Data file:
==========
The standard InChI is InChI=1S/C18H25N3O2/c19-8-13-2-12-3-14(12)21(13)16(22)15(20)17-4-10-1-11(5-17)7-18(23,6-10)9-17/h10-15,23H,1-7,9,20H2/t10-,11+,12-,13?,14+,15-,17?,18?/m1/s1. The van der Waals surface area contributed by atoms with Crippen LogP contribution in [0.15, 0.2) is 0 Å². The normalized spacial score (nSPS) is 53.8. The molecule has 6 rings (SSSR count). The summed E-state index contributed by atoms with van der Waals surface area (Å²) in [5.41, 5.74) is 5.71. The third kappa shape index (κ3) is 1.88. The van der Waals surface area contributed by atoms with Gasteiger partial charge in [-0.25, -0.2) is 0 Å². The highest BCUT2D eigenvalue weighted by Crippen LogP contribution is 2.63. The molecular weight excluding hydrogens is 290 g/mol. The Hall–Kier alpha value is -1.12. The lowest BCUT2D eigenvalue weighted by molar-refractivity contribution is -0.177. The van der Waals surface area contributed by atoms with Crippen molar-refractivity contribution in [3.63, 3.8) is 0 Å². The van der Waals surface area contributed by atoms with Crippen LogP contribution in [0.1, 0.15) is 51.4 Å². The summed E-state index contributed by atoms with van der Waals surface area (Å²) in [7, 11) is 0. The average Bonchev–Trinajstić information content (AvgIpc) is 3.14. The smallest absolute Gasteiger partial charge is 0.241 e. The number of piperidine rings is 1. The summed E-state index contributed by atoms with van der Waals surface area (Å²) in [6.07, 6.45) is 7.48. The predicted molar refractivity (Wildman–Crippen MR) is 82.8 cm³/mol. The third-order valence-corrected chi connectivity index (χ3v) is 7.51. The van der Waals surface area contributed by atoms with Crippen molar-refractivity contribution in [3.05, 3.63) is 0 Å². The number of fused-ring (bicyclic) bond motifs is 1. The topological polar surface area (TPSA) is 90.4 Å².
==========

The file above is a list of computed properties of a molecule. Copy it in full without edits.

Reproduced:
The standard InChI is InChI=1S/C18H25N3O2/c19-8-13-2-12-3-14(12)21(13)16(22)15(20)17-4-10-1-11(5-17)7-18(23,6-10)9-17/h10-15,23H,1-7,9,20H2/t10-,11+,12-,13?,14+,15-,17?,18?/m1/s1. The van der Waals surface area contributed by atoms with Crippen LogP contribution in [0.15, 0.2) is 0 Å². The normalized spacial score (nSPS) is 53.8. The molecule has 6 rings (SSSR count). The summed E-state index contributed by atoms with van der Waals surface area (Å²) in [5.41, 5.74) is 5.71. The third kappa shape index (κ3) is 1.88. The van der Waals surface area contributed by atoms with Gasteiger partial charge in [-0.25, -0.2) is 0 Å². The highest BCUT2D eigenvalue weighted by Crippen LogP contribution is 2.63. The molecular weight excluding hydrogens is 290 g/mol. The Hall–Kier alpha value is -1.12. The lowest BCUT2D eigenvalue weighted by molar-refractivity contribution is -0.177. The van der Waals surface area contributed by atoms with Crippen molar-refractivity contribution in [3.63, 3.8) is 0 Å². The van der Waals surface area contributed by atoms with Crippen LogP contribution in [0.1, 0.15) is 51.4 Å². The summed E-state index contributed by atoms with van der Waals surface area (Å²) in [7, 11) is 0. The average Bonchev–Trinajstić information content (AvgIpc) is 3.14. The smallest absolute Gasteiger partial charge is 0.241 e. The number of piperidine rings is 1. The summed E-state index contributed by atoms with van der Waals surface area (Å²) in [6.07, 6.45) is 7.48. The predicted molar refractivity (Wildman–Crippen MR) is 82.8 cm³/mol. The third-order valence-corrected chi connectivity index (χ3v) is 7.51. The van der Waals surface area contributed by atoms with Crippen molar-refractivity contribution in [3.05, 3.63) is 0 Å². The number of fused-ring (bicyclic) bond motifs is 1. The topological polar surface area (TPSA) is 90.4 Å².